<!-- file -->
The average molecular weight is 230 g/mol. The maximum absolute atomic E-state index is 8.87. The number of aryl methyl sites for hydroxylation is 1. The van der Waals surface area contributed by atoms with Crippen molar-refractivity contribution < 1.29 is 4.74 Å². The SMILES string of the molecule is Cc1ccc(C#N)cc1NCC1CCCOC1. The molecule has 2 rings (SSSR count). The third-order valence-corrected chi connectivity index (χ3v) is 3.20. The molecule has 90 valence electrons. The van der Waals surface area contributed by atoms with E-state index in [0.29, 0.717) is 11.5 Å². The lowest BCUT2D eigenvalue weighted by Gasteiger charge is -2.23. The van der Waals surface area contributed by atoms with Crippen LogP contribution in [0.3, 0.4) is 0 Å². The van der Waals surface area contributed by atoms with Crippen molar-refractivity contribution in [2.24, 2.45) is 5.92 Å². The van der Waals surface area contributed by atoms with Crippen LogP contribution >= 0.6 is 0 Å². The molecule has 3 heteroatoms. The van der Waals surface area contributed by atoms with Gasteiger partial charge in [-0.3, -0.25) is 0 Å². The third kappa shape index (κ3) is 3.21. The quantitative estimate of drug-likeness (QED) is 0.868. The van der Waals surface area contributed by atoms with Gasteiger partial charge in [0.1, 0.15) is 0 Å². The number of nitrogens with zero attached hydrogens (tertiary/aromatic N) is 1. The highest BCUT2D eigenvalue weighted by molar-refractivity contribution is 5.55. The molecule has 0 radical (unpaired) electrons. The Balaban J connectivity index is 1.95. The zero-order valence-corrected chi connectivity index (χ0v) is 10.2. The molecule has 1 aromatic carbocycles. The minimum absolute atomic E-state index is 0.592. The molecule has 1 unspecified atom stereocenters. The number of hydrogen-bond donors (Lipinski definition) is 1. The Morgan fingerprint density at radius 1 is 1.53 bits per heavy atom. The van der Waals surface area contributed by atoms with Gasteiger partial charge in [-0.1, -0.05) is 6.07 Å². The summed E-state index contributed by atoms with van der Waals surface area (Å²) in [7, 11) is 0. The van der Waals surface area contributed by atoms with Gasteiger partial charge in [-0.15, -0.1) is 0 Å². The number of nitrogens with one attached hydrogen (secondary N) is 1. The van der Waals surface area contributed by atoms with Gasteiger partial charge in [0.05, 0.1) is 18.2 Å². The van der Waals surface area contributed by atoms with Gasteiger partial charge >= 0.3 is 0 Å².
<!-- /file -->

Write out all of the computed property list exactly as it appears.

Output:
The average molecular weight is 230 g/mol. The maximum absolute atomic E-state index is 8.87. The number of aryl methyl sites for hydroxylation is 1. The van der Waals surface area contributed by atoms with Crippen molar-refractivity contribution < 1.29 is 4.74 Å². The SMILES string of the molecule is Cc1ccc(C#N)cc1NCC1CCCOC1. The molecule has 2 rings (SSSR count). The third-order valence-corrected chi connectivity index (χ3v) is 3.20. The molecule has 90 valence electrons. The van der Waals surface area contributed by atoms with E-state index in [0.29, 0.717) is 11.5 Å². The lowest BCUT2D eigenvalue weighted by Gasteiger charge is -2.23. The van der Waals surface area contributed by atoms with Crippen LogP contribution in [0.3, 0.4) is 0 Å². The van der Waals surface area contributed by atoms with Crippen molar-refractivity contribution in [2.24, 2.45) is 5.92 Å². The van der Waals surface area contributed by atoms with Crippen LogP contribution >= 0.6 is 0 Å². The molecule has 3 heteroatoms. The van der Waals surface area contributed by atoms with Gasteiger partial charge in [-0.3, -0.25) is 0 Å². The third kappa shape index (κ3) is 3.21. The quantitative estimate of drug-likeness (QED) is 0.868. The van der Waals surface area contributed by atoms with Gasteiger partial charge in [0.1, 0.15) is 0 Å². The number of nitrogens with zero attached hydrogens (tertiary/aromatic N) is 1. The highest BCUT2D eigenvalue weighted by molar-refractivity contribution is 5.55. The molecule has 0 radical (unpaired) electrons. The Balaban J connectivity index is 1.95. The zero-order valence-corrected chi connectivity index (χ0v) is 10.2. The molecule has 1 aromatic carbocycles. The minimum absolute atomic E-state index is 0.592. The molecule has 1 unspecified atom stereocenters. The number of hydrogen-bond donors (Lipinski definition) is 1. The Morgan fingerprint density at radius 1 is 1.53 bits per heavy atom. The van der Waals surface area contributed by atoms with Gasteiger partial charge in [-0.1, -0.05) is 6.07 Å². The summed E-state index contributed by atoms with van der Waals surface area (Å²) in [7, 11) is 0. The van der Waals surface area contributed by atoms with Gasteiger partial charge in [-0.15, -0.1) is 0 Å². The number of nitrogens with one attached hydrogen (secondary N) is 1. The van der Waals surface area contributed by atoms with Gasteiger partial charge in [0.05, 0.1) is 18.2 Å². The van der Waals surface area contributed by atoms with Gasteiger partial charge >= 0.3 is 0 Å².